Saturday, March 21st, 2009
I first met Stuart Crawford several years ago at the Calgary Chamber of Commerce. Like many networking events that I attend, we exchanged business cards and continued to meet others that day. I didn’t think anything more of this meeting. Boy, did I not see the freight train of a relationship that was coming my way.
Lost in LIMBO
At that time, Stuart was with a Microsoft computer support firm that was making some great strides forward in helping smaller businesses to avoid being lost in LIMBO (Lost in Microsoft’s Big Organization). Stuart has a very unique passion that many IT guy’s simply do not have or if they do, don’t demonstrate it in the community. This guys is passionate about serving the Calgary business community.
New Kids on the Block?
In the past few years, my friend has evolved and most recently joined up with 3 other wonderful leaders in the Alberta technology community to form Bulletproof InfoTech. Bulletproof is much more than the typical computer repair or network services company, they understand how business works.
Bulletproof Info Tech is the new kid on the block. Not to be confused with “young and inexperienced”, this is a company formed by two major stable networking companies and a team of professionals who have brought together their strengths to make something that truly is bullet proof!
Does it Take Technicians or Business People to Make IT Happen?
The model that I have observed Stuart, Rene Sloos, Jeff Anderson and Sean Tindall provide to business in Calgary and Red Deer wraps technology with a very deep understanding of business. Want to know more about Web 2.0? Need to figure out what small business telephone system you need? How about just getting your in-house mail server to work? Bulletproof has so far demonstrated professionalism, caring for business in Calgary and Red Deer and a deep understanding of how technology works. That is how technology works in alignment with your business needs.
One Size Doesn’t Fit All
I felt that Stuart’s friendship over the years, his commitment to business in Calgary and now Red Deer, and my new friendship with Rene, Jeff and Sean have warranted a post about them. It’s hard not to enjoy working with peers who all get excited about the evolution that technology and the internet have had on our lives.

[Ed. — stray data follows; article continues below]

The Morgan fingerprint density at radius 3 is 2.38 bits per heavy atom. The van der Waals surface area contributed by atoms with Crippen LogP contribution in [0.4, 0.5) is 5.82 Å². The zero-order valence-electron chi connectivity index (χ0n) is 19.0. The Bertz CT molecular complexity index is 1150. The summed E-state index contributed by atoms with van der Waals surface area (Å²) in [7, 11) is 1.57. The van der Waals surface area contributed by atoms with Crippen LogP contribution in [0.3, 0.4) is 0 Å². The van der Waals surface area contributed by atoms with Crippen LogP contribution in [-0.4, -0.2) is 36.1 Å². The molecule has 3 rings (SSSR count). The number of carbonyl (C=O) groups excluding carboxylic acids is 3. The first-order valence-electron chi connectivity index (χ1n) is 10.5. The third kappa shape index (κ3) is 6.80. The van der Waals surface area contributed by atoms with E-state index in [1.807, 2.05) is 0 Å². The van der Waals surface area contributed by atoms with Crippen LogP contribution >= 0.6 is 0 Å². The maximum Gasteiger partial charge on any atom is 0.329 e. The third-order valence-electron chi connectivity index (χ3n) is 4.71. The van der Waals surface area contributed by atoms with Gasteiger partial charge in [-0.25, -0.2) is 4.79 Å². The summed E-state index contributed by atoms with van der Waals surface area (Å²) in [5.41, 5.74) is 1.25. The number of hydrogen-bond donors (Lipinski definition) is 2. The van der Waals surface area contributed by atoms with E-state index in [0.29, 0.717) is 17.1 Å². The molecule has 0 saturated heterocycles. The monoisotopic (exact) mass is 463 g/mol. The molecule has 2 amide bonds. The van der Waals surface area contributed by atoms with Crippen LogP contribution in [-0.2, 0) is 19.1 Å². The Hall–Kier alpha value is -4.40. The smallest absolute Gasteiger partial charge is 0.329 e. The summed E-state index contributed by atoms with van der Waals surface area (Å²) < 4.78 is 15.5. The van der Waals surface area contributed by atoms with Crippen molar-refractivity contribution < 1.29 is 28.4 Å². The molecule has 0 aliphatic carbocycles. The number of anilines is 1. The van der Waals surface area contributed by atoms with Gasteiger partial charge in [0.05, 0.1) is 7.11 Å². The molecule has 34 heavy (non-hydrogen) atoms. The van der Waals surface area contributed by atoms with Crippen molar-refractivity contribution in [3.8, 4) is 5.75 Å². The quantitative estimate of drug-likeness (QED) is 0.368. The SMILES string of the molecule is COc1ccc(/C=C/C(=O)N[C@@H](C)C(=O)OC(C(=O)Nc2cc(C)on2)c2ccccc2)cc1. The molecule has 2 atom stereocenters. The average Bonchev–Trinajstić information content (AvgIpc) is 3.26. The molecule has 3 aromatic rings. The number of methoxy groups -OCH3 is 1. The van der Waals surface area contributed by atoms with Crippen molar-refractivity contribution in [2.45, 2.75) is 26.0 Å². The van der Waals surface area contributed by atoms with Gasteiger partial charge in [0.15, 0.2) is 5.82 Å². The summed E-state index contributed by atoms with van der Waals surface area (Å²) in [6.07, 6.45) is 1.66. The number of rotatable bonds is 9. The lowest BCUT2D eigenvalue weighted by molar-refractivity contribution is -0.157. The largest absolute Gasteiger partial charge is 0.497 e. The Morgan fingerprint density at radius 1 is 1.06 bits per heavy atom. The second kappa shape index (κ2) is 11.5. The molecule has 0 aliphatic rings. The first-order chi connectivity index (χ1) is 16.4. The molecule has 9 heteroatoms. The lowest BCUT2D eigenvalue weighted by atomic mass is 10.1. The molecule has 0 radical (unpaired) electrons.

Computer Support companies in Calgary are abundant. There are a lot of very talented and knowledgeable people in this industry. If you need a solution that works, a company who cares and a group of guys you can have a business conversation with then Bulletproof InfoTech must be your trusted business partner.
When it comes to managing your information technology infrastructure, one size does not fit all… Vist the Bulletproof website here.
Tell me your thoughts on this… I would love to see your comment added below.
On another note, where do you network for your business? Visit the Calgary Entrepreneur site today.
David A. West
Sunday, March 15th, 2009
Is OpenOffice.org 3 Ready for Business?
You can not discount the power of collaborative software development. After 20 years of community development, OpenOffice.org 3 is being used in business around the world. It is easy to use and allows you to save documents in a format that is approved by the International Organization for Standardization. If it is necessary to collaborate with other business people who are still locked into their vendor’s non-compliant document standards, OpenOffice.org 3 will allow you to downgrade your ODF documents to the format your colleagues are bound to by their current office software.
“OpenOffice.org v3 is the result of over twenty years’ of software engineering. A completely open development process means that anyone can report bugs, request new features, or enhance the software.”
What is OpenOffice.org?
OpenOffice.org 3 is the opensource version of the licensed StarOffice product available from Sun Microsystems.
“Anyone used to commercial software and its hyping and marketing speak will find OpenOffice.org 3 refreshingly different.”
“OpenOffice.org 3 is the leading open-source office software suite for word processing, spreadsheets, presentations, graphics, databases and more. It is available in many languages and works on all common computers. It stores all your data in an international open standard format and can also read and write files from other common office software packages. It can be downloaded and used completely free of charge for any purpose. ”